Grief is a natural reaction following the death of someone close and it is a very individual experience. Bereavement causes deep sadness, distress and unexpected feelings such as :
disbelief anger guilt panic
This extra emotional distress may cause acute tiredness.
You may find yourself feeling acute grief or coping with your grief by keeping busy or distracting yourself from painful feelings. Other people around you may be coping differently from you and so it can be difficult to connect with each other. You may also be trying to protect each other from distress.
It often helps if you talk about these feelings, which can relieve some of the stress you experience, now or later. You may feel others are avoiding you, maybe because they are embarrassed and do not know what to say. You may need to let them know you want to talk about the person who has died and that you need their support. Particularly if you have children, or work or other commitments, you may need space for yourself in which to grieve.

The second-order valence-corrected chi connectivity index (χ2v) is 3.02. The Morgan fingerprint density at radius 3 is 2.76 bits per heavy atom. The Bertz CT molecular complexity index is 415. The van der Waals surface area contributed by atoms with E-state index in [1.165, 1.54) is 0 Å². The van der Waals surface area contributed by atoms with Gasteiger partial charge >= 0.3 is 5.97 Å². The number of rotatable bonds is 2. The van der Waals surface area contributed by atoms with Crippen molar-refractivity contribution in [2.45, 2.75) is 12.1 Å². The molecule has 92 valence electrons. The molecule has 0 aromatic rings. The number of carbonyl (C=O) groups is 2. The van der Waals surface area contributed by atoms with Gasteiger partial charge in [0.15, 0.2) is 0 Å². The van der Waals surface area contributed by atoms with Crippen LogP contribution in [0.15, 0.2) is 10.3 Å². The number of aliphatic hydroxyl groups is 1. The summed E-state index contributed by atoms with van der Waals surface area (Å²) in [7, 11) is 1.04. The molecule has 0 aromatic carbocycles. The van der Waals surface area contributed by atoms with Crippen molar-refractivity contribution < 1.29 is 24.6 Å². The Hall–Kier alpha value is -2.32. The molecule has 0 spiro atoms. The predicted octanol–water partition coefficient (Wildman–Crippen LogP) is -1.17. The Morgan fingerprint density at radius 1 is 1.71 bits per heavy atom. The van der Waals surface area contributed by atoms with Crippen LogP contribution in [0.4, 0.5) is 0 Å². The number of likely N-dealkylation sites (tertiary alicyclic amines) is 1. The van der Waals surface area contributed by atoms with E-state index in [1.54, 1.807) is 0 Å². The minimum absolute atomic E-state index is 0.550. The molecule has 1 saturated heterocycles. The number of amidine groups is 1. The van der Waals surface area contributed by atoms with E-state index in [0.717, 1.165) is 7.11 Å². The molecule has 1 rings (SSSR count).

Grieving takes time. Though it may be difficult to believe it now , most people gradually begin to feel less raw and rebuild parts of their life again, although that life will be different.